This week thousands of motorcycle enthusiasts from around the world are hitting the open road in search of one destination - Daytona Beach, Fla. Every year since 1937, the town plays host for more than 500,000 motorcycle enthusiasts during Daytona Bike Week, which serves as the unofficial start of the motorcycle riding season.
While Americans will see thousands of motorcycle enthusiasts from all walks of life behind the handlebars this week on our highways and byways - they might be surprised to see a growing number of women in the saddle of their own motorcycles.
Women now account for 23 percent of all U.S. motorcyclists, as well as about 12 percent of new motorcycle sales for Harley-Davidson.
To celebrate women who have already accepted the calling of the open road, as well as to inspire even more women to participate in the sport, Harley-Davidson and its nationwide dealership network are staging a series of initiatives over the next several months including Garage Parties, Women Riders Month in May and the first-ever Biker Boot Camp for Women.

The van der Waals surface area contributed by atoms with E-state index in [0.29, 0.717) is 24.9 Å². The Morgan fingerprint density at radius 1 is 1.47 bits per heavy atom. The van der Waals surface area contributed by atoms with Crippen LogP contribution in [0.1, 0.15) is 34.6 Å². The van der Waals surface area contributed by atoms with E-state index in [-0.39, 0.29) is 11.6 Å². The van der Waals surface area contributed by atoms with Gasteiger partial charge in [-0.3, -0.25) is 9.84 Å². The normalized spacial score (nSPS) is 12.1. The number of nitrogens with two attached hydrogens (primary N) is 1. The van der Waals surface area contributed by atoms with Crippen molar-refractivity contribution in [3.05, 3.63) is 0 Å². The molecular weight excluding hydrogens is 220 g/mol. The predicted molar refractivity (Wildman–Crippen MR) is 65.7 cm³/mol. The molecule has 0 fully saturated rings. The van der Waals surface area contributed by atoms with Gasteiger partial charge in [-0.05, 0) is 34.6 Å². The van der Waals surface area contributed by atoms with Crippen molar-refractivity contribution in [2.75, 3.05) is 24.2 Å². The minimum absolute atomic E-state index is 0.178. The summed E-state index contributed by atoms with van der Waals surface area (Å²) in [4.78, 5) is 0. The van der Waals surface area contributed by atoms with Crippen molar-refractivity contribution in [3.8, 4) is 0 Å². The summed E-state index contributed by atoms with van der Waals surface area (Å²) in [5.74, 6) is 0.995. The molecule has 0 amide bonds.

Karen Davidson (Great-Granddaughter of Harley-Davidson co-founder William A. Davidson) says: "We're very proud of the efforts we've made as a company to pave the way for even more women to turn their dreams of riding into reality.
""But we know there are still thousands of women out there who dream of riding their own motorcycles, which is why we're committed to inspiring them to take the first step, as well as providing them with the necessary tools and support they need."
Daytona Bike Week activities take place through March 12. Activities for women include demo rides and interactive motorcycle displays at Daytona International Speedway, as well as a women's area featuring bike lift seminars and Jumpstart at Riverfront Park on Beach Street.
Women riders also hit the road for a good cause on Tuesday during the Women's MDA (Muscular Dystrophy Association) Ride. Karen Davidson led more than hundred female riders from Riverfront Park to Bruce Rossmeyer's Daytona Harley-Davidson to support those affected by neuromuscular disease.